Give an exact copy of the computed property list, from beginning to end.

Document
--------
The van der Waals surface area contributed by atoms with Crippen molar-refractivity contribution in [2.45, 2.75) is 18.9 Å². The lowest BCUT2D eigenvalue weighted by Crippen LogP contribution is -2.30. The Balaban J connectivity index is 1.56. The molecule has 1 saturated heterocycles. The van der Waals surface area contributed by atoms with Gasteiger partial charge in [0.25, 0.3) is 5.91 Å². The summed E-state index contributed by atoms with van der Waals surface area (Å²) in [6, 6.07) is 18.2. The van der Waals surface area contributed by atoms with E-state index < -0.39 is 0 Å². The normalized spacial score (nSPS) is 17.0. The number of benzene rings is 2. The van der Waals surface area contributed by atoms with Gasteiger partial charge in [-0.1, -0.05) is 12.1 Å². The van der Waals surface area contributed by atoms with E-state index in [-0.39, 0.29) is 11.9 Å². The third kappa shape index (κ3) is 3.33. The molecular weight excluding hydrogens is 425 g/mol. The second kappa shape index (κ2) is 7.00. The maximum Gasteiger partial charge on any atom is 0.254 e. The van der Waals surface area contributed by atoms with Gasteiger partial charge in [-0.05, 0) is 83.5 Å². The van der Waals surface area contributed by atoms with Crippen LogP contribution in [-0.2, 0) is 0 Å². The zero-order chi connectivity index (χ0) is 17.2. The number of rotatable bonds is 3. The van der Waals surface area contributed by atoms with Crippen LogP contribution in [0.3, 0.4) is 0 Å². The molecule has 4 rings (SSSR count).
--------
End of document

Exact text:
The van der Waals surface area contributed by atoms with Crippen molar-refractivity contribution in [2.45, 2.75) is 18.9 Å². The lowest BCUT2D eigenvalue weighted by Crippen LogP contribution is -2.30. The Balaban J connectivity index is 1.56. The molecule has 1 saturated heterocycles. The van der Waals surface area contributed by atoms with Gasteiger partial charge in [0.25, 0.3) is 5.91 Å². The summed E-state index contributed by atoms with van der Waals surface area (Å²) in [6, 6.07) is 18.2. The van der Waals surface area contributed by atoms with E-state index < -0.39 is 0 Å². The normalized spacial score (nSPS) is 17.0. The number of benzene rings is 2. The van der Waals surface area contributed by atoms with Gasteiger partial charge in [-0.1, -0.05) is 12.1 Å². The van der Waals surface area contributed by atoms with E-state index in [-0.39, 0.29) is 11.9 Å². The third kappa shape index (κ3) is 3.33. The molecular weight excluding hydrogens is 425 g/mol. The second kappa shape index (κ2) is 7.00. The maximum Gasteiger partial charge on any atom is 0.254 e. The van der Waals surface area contributed by atoms with Gasteiger partial charge in [-0.05, 0) is 83.5 Å². The van der Waals surface area contributed by atoms with Crippen LogP contribution in [-0.2, 0) is 0 Å². The zero-order chi connectivity index (χ0) is 17.2. The number of rotatable bonds is 3. The van der Waals surface area contributed by atoms with Crippen LogP contribution in [0.3, 0.4) is 0 Å². The molecule has 4 rings (SSSR count).